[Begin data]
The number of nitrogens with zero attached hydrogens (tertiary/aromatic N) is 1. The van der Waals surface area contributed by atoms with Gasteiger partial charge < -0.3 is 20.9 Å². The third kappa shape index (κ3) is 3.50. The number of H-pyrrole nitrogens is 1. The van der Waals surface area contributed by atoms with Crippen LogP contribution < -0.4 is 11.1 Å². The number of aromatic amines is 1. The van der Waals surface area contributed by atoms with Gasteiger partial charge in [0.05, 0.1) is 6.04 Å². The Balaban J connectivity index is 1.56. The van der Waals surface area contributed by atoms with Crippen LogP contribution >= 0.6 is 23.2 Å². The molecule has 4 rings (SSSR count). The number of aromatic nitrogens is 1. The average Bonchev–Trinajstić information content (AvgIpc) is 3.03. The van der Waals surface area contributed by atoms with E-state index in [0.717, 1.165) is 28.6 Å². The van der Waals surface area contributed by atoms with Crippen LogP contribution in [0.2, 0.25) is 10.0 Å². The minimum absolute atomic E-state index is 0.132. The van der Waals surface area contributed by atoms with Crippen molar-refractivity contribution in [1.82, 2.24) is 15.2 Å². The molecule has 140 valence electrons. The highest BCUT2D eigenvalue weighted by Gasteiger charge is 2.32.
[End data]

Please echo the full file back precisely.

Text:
The number of nitrogens with zero attached hydrogens (tertiary/aromatic N) is 1. The van der Waals surface area contributed by atoms with Gasteiger partial charge < -0.3 is 20.9 Å². The third kappa shape index (κ3) is 3.50. The number of H-pyrrole nitrogens is 1. The van der Waals surface area contributed by atoms with Crippen LogP contribution < -0.4 is 11.1 Å². The number of aromatic amines is 1. The van der Waals surface area contributed by atoms with Gasteiger partial charge in [0.05, 0.1) is 6.04 Å². The Balaban J connectivity index is 1.56. The van der Waals surface area contributed by atoms with Crippen LogP contribution >= 0.6 is 23.2 Å². The molecule has 4 rings (SSSR count). The number of aromatic nitrogens is 1. The average Bonchev–Trinajstić information content (AvgIpc) is 3.03. The van der Waals surface area contributed by atoms with E-state index in [0.717, 1.165) is 28.6 Å². The van der Waals surface area contributed by atoms with Crippen LogP contribution in [0.2, 0.25) is 10.0 Å². The minimum absolute atomic E-state index is 0.132. The van der Waals surface area contributed by atoms with Crippen molar-refractivity contribution in [1.82, 2.24) is 15.2 Å². The molecule has 140 valence electrons. The highest BCUT2D eigenvalue weighted by Gasteiger charge is 2.32.